Glacier Nurse Direct wants healthcare to feel personal again
Marcy Kleinjan RN and Kristy Naylor RN stand in downtown Bigfork in late July. (Taylor Inman/Bigfork Eagle)
Bigfork Eagle | August 31, 2022 12:00 AM
Long gone are the days when doctors would make house calls, or are they? Glacier Nurse Direct owners Kristy Naylor RN and Marcy Kleinjan RN said they want their new concierge nursing service to help close the gaps in rural healthcare coverage.
Naylor and Kleinjan have been nurses for 38 years combined. After working through the beginning of the pandemic in 2020, they both had significant burnout and had frustrations with the healthcare system. They had a desire to start something of their own, to be their own bosses and give their patients the care they deserve.
“We're just trying to make the care better in the community, because there's such a lack of it, and that's coming from two home health hospice nurses, because we've seen it and it's sad,” Kleinjan said. “I think a lot of it is because nurses are burned after COVID. Nobody wants to get paid what they're getting paid in hospitals and facilities anywhere, because we know it's not worth it,”
Naylor said between the two of them, there’s not much they can’t do. They have a Medical Director at Logan Health, who signs off on certain standing orders and protocols so they aren't practicing outside of their scope. They can refer to her if needed, but Naylor and Kleinjan have experience in many areas of the medical field.
“We have both done acute care and long term care. We have both done home health and hospice. I have experience in subjects gynecology, labor and delivery as well as chemo, critical care, Kristy has done a lot with oncology … So, combining that and you put our two heads together, there's a lot of things problem-wise that we can't solve, and if it's something that we think we can't solve, we know who to call to find the answer,” Naylor said.
Both women have been nurses in the Flathead Valley for many years, most recently working in hospice. They said throughout their years of nursing, they saw patients who would fall through the cracks of healthcare coverage. Kleinjan said as an example, she’s seen several elderly people be hospitalized after a fall. After their hospital stay, which rarely fully heals them, they are sent home and given 72 hours of home health before they are told to seek a private service in order to continue receiving care.
“Those are the people we have seen primarily, I think it's kind of helped me get the idea of doing the whole concierge service. Because you see, people get kicked off a service all the time and then they're literally left hanging, saying, ‘what am I supposed to do?’” Kleinjan said.
They decided to add on their Mobile IV Hydration services in hopes of it helping to get their name out there. Kleinjan said the hydration services benefit people with chronic conditions and illnesses, giving them vitamin infusions in their homes. Others might seek it out for a pick-me-up, to recover from an illness or a hangover. Kleinjan said bringing this service to patients could save them a costly trip to the hospital, if they require it often for a chronic condition.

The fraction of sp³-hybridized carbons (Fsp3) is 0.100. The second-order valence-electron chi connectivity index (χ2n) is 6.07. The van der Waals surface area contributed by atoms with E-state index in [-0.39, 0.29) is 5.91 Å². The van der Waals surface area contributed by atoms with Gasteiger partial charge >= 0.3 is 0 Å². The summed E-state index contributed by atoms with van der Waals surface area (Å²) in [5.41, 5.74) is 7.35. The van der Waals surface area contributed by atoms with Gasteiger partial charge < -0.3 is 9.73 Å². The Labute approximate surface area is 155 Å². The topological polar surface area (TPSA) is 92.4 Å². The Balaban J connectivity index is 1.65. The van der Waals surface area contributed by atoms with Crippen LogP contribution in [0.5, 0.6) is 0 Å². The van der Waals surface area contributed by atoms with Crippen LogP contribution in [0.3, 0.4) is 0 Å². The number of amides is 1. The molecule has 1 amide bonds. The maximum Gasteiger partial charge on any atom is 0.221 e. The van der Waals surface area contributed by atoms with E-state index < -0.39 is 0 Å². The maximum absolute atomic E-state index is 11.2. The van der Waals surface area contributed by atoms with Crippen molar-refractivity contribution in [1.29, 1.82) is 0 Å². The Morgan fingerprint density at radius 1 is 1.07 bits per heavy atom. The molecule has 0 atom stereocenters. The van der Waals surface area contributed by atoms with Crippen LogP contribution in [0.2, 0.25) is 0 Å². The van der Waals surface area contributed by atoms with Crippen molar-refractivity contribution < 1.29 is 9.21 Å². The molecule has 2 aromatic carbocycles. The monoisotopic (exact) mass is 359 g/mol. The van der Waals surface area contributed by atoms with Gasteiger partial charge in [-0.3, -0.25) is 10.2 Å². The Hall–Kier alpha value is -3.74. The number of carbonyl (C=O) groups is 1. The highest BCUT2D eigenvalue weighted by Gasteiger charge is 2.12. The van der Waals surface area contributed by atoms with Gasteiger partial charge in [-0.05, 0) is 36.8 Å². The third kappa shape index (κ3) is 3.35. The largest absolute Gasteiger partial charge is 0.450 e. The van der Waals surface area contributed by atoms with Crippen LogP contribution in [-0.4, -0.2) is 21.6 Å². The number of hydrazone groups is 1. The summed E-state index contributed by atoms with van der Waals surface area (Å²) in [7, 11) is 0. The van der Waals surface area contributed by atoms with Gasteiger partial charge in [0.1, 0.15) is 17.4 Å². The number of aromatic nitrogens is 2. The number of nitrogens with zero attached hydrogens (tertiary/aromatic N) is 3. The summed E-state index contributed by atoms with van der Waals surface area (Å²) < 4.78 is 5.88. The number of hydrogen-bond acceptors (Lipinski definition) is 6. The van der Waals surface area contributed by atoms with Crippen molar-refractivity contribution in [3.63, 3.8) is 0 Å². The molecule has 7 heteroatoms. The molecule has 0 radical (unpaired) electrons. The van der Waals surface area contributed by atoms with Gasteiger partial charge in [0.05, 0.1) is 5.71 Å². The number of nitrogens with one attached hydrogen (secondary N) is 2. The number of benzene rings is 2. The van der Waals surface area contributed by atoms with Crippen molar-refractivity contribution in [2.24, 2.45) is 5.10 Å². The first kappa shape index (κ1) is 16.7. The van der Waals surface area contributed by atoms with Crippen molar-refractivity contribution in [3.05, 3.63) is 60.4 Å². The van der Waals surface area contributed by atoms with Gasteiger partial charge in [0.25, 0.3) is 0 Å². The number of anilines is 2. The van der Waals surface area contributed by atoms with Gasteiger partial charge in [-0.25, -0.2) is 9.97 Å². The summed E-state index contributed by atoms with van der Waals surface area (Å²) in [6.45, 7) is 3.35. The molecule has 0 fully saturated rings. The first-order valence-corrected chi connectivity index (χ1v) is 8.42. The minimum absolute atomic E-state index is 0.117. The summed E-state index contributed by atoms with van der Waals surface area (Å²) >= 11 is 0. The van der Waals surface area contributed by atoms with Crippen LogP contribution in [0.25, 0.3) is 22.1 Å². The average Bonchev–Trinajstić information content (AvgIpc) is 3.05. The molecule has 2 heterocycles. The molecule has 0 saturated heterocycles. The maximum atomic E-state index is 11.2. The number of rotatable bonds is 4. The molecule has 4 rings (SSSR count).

“I mean, this last weekend, we were down in Polson and ran into a guy who's a diabetic. He was like, ‘oh my god, you guys exist. Would you come down here? Because now my doctor is telling me I have to go to the ER to get infusions because I'm diabetic and I’m dehydrated all the time,” Kleinjan said.
Glacier Nurse Direct is an out of pocket cost, choosing not to bill insurance. Naylor and Kleinjan said billing insurance can be very time consuming and when it is cut out of the equation, they have more time to spend with patients.
“I don't have to spend my entire visit charting on a computer. Because that's what's required by the insurance companies. We can spend our time doing what we need to do, and we can spend more time with clients,” Kleinjan said.
“If we're with a patient, and they need the trash taken out, or they need the shower cleaned out— those are things that we can do, where in other types of settings you don't have time,” Naylor said.
Naylor said that as they grow as a company, they might look into billing insurance companies. But decided to stick with this for their two person operation for the time being. Another hurdle they often see for other home health nurses is distance. In Montana, it’s very difficult for rural communities to receive hospice care because they live out of a service area. Currently, Glacier Nurse Direct has a 70 mile service radius.
“We are keeping a 70 mile radius, yet we're willing to go as far as you need us to, you know, if it takes a little further to get there. But I think a lot of the other private companies, they overcharge that with the travel pay and all that kind of stuff. So it makes it hard for this in a rural place as big as the space being in the Flathead Valley, you have a lot of miles to cover,” Kleinjan said.
Both nurses are excited to start working to make the lives of their patients better.
“That’s the reason that we're doing what we're doing. I mean, we want to make a difference, I think that that's the genuine piece here is that we want to improve outcomes for patients,” Naylor said.
To find out more information about Glacier Nurse Direct, visit their website at glaciernursedirect.org.